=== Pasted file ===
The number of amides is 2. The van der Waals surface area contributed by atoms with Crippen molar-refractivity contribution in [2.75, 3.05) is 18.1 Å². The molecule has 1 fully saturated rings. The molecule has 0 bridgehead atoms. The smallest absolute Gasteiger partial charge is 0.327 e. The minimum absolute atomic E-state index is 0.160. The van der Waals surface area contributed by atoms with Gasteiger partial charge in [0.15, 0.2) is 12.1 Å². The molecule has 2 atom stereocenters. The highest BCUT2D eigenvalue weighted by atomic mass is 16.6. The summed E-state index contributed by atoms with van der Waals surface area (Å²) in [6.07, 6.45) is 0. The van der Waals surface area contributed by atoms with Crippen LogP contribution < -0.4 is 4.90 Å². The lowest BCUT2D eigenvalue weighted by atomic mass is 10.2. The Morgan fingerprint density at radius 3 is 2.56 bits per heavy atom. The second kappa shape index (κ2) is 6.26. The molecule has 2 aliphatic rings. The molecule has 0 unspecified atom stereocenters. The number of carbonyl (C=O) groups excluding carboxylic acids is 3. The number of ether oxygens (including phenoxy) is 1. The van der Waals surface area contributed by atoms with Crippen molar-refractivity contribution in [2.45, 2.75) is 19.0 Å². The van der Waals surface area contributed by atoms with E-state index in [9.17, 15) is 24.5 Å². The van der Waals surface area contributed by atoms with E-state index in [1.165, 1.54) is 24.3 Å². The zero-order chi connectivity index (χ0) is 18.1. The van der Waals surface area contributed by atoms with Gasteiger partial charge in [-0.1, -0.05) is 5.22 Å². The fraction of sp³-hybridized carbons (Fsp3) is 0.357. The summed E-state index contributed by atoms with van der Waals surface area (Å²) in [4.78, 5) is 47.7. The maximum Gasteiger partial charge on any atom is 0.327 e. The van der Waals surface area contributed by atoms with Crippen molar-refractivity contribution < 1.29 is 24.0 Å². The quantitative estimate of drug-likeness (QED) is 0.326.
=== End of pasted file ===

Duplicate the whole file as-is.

The number of amides is 2. The van der Waals surface area contributed by atoms with Crippen molar-refractivity contribution in [2.75, 3.05) is 18.1 Å². The molecule has 1 fully saturated rings. The molecule has 0 bridgehead atoms. The smallest absolute Gasteiger partial charge is 0.327 e. The minimum absolute atomic E-state index is 0.160. The van der Waals surface area contributed by atoms with Gasteiger partial charge in [0.15, 0.2) is 12.1 Å². The molecule has 2 atom stereocenters. The highest BCUT2D eigenvalue weighted by atomic mass is 16.6. The summed E-state index contributed by atoms with van der Waals surface area (Å²) in [6.07, 6.45) is 0. The van der Waals surface area contributed by atoms with Crippen LogP contribution < -0.4 is 4.90 Å². The lowest BCUT2D eigenvalue weighted by atomic mass is 10.2. The Morgan fingerprint density at radius 3 is 2.56 bits per heavy atom. The second kappa shape index (κ2) is 6.26. The molecule has 2 aliphatic rings. The molecule has 0 unspecified atom stereocenters. The number of carbonyl (C=O) groups excluding carboxylic acids is 3. The number of ether oxygens (including phenoxy) is 1. The van der Waals surface area contributed by atoms with Crippen molar-refractivity contribution in [2.45, 2.75) is 19.0 Å². The van der Waals surface area contributed by atoms with E-state index in [9.17, 15) is 24.5 Å². The van der Waals surface area contributed by atoms with E-state index in [1.165, 1.54) is 24.3 Å². The zero-order chi connectivity index (χ0) is 18.1. The van der Waals surface area contributed by atoms with Gasteiger partial charge in [-0.1, -0.05) is 5.22 Å². The fraction of sp³-hybridized carbons (Fsp3) is 0.357. The summed E-state index contributed by atoms with van der Waals surface area (Å²) in [4.78, 5) is 47.7. The maximum Gasteiger partial charge on any atom is 0.327 e. The van der Waals surface area contributed by atoms with Crippen molar-refractivity contribution < 1.29 is 24.0 Å². The quantitative estimate of drug-likeness (QED) is 0.326.